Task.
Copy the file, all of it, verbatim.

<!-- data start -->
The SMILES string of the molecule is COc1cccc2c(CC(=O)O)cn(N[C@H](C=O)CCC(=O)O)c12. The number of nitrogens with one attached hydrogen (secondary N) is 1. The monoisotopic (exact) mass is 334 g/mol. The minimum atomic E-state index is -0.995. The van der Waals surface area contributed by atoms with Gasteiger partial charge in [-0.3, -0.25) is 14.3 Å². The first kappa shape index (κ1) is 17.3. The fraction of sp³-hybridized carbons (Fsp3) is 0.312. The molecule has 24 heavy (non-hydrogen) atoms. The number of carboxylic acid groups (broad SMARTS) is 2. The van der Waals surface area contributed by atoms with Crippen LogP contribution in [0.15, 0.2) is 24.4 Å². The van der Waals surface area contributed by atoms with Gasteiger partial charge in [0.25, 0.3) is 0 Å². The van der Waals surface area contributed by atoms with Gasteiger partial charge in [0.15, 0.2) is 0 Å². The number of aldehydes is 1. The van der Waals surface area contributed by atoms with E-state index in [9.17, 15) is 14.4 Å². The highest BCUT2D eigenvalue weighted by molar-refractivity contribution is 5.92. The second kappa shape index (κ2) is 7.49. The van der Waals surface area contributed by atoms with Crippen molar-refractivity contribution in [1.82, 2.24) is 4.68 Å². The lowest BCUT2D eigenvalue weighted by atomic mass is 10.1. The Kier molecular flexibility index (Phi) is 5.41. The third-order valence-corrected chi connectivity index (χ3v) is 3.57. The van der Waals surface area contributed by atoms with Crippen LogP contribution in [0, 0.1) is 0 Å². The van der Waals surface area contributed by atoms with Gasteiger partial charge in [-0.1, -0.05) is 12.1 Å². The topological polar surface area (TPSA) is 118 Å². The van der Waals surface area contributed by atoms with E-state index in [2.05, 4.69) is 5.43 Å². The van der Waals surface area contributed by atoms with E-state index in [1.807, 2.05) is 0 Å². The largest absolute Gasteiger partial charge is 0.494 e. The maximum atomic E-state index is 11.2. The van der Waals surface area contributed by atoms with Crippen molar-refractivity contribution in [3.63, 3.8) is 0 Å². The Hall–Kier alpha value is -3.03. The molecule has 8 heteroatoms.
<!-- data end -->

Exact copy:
The SMILES string of the molecule is COc1cccc2c(CC(=O)O)cn(N[C@H](C=O)CCC(=O)O)c12. The number of nitrogens with one attached hydrogen (secondary N) is 1. The monoisotopic (exact) mass is 334 g/mol. The minimum atomic E-state index is -0.995. The van der Waals surface area contributed by atoms with Gasteiger partial charge in [-0.3, -0.25) is 14.3 Å². The first kappa shape index (κ1) is 17.3. The fraction of sp³-hybridized carbons (Fsp3) is 0.312. The molecule has 24 heavy (non-hydrogen) atoms. The number of carboxylic acid groups (broad SMARTS) is 2. The van der Waals surface area contributed by atoms with Crippen LogP contribution in [0.15, 0.2) is 24.4 Å². The van der Waals surface area contributed by atoms with Gasteiger partial charge in [0.25, 0.3) is 0 Å². The van der Waals surface area contributed by atoms with Gasteiger partial charge in [0.15, 0.2) is 0 Å². The number of aldehydes is 1. The van der Waals surface area contributed by atoms with E-state index in [9.17, 15) is 14.4 Å². The highest BCUT2D eigenvalue weighted by molar-refractivity contribution is 5.92. The second kappa shape index (κ2) is 7.49. The van der Waals surface area contributed by atoms with Crippen molar-refractivity contribution in [1.82, 2.24) is 4.68 Å². The lowest BCUT2D eigenvalue weighted by atomic mass is 10.1. The Kier molecular flexibility index (Phi) is 5.41. The third-order valence-corrected chi connectivity index (χ3v) is 3.57. The van der Waals surface area contributed by atoms with Crippen LogP contribution in [0, 0.1) is 0 Å². The van der Waals surface area contributed by atoms with Gasteiger partial charge in [-0.1, -0.05) is 12.1 Å². The topological polar surface area (TPSA) is 118 Å². The van der Waals surface area contributed by atoms with E-state index in [2.05, 4.69) is 5.43 Å². The van der Waals surface area contributed by atoms with E-state index in [1.807, 2.05) is 0 Å². The largest absolute Gasteiger partial charge is 0.494 e. The maximum atomic E-state index is 11.2. The van der Waals surface area contributed by atoms with Crippen molar-refractivity contribution in [3.63, 3.8) is 0 Å². The Hall–Kier alpha value is -3.03. The molecule has 8 heteroatoms.